This might be the earliest these peonies have ever come out. They are usually at least a week later. We had a strangely warm week early on in the spring and I think it hurried several things. Luckily the cold snap doesn’t seem to have stunted them at all.
It has been a very full May. Sorry these pictures aren’t very good. I will get some better ones tomorrow —or the next day.
The bleeding heart plant is one of the first things I planted when I moved into this house. And it is one of the only things I planted that first spring that turned out to have been in the right place. It is right up against the house on the east side in a protected corner. I usually put straw on it in the fall. I looked up the latin name for this plant and it is Lamprocapnos spectabilis but it seems to also masquerade under its previous name dicentra.
As has been its habit, it came out early and strong this year and had blooms on it in early April. A couple of very cold nights made it look very sad, and I wondered if it had finished its season. Now it is back and stronger than ever.
I went away again for a very quick visit, flying into Durango, Colorado. I have some pictures from a lovely hike where we saw amazing lupines and a few other wildflowers. And lots of trees. The pictures don’t do a good job of capturing the dappling sunlight or the smell, but the colors are lovely.
In one section of the walk, a few iris (in the midst of what will be a large patch) have already started to bloom. They are delicate and yet sturdy. Smaller than the iris I have blooming in my garden, these will be stunning when there are many of them and the individual ones already open are arresting.
We saw several other wildflowers, some of which I recognize like wood violets and columbine.
This next yellow flower was prolific and I don’t think I’ve noticed it before. It is really a lovely yellow, low growing, and usually in clusters.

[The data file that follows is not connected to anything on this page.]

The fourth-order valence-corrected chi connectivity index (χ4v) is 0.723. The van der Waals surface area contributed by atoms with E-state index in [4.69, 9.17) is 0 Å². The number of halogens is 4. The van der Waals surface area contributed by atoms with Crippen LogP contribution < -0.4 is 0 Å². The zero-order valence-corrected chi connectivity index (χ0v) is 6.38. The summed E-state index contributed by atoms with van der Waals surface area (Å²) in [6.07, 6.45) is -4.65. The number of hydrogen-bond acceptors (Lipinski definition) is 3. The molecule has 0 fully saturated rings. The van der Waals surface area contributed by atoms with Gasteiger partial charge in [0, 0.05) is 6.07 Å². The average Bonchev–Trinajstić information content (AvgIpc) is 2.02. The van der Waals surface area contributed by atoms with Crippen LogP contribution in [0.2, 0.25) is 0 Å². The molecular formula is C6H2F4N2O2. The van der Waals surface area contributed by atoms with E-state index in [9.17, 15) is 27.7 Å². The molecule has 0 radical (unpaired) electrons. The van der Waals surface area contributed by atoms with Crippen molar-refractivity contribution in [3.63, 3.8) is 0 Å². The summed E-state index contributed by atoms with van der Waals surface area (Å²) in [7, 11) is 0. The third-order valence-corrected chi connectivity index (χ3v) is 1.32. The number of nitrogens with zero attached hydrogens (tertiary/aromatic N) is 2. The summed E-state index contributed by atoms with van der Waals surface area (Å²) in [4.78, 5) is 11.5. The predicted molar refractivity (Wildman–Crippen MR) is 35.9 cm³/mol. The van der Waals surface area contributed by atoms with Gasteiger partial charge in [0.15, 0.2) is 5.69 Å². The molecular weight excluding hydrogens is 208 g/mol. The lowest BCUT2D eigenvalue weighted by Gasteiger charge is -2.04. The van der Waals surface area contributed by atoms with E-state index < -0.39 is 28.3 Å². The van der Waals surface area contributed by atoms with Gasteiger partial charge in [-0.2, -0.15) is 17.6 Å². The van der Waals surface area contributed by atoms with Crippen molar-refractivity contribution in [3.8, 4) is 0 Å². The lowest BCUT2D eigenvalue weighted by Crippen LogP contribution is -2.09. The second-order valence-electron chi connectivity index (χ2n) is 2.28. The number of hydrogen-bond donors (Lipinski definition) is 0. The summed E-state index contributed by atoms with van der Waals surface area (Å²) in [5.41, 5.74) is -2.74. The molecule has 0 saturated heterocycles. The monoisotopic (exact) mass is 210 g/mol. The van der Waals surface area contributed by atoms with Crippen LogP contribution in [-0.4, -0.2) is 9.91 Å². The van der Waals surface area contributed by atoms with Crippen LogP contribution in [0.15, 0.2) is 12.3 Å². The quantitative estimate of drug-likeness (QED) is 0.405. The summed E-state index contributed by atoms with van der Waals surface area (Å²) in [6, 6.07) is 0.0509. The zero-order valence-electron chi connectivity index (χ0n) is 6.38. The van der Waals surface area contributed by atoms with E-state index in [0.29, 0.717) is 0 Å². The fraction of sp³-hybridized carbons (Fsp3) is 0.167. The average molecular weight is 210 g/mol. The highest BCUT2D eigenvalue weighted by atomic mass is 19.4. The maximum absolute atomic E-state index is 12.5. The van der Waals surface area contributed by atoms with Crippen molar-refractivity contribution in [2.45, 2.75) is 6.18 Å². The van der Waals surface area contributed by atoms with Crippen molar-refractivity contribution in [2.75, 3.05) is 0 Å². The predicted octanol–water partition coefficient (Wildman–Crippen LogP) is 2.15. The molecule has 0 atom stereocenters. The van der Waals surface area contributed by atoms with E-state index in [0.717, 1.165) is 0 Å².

The mosses were incredible. And so varied.
A lovely quick trip and another step back to some semblance of normal life.
I wrote this post a couple of weeks ago … and then never posted it. I’m not quite sure what went wrong. But here it is with a particularly sweet picture of little Minnie in the middle of a very big bed of straw.
This allium is really blooming. So lovely. And I got the straw spread in the space south of the bed for the pumpkin and squash vines to spread over.
And the kitties are happy about the enormous straw bed.
Claribel is Vladimir’s sister. There were only the two of them –and here is a picture I’ve already included that shows Vladimir and Claribel with their Mum.
But since you can barely see her little tiny self in that picture, here are a couple of others of her as a tiny kitten.
Claribel was born in August of 2009.; I’m not sure why she looks so grey in this picture. It must be the light reflecting off the mass expanses of that sofa.
This picture was taken in December of 2009 –she is about 4 1/2 or 5 months old here.
Claribel is definitely the most limber, flexible, and acrobatic of all the cats.
Cousin is looking at that toy… I think it had been rubbed on catnip.
Above, Claribel cuddles her head into a nice warm Cara tummy. All the kitties like to cuddle with Cara. Fewer of them are keen to cuddle with Milton (the black kitty below). Milton and Claribel are often found together. Here they are looking like a pair of snoozy outlaws: Trouble and Sneaky.
I have a couple different varieties of Bachelor’s Buttons, as they are called here. My grandmother used to grow these in a large swath at one side of the garden. These, zinnias, and moss roses (portulaca) are the flowers I most associate with her garden.
Having a garden, I now recognize why they reappeared in her garden in a large swath. They are vigorous re-seeders. Considered an annual, I do not have to replant them. It is really a matter of tearing them out to allow room for vegetable planting. I am terribly behind on my vegetable planting this year but hope to have many more things planted by the end of this week. And I will go to the nursery and buy a few plants –eggplant, for example.
Here are the bachelor’s buttons. Not yet in all of their glory.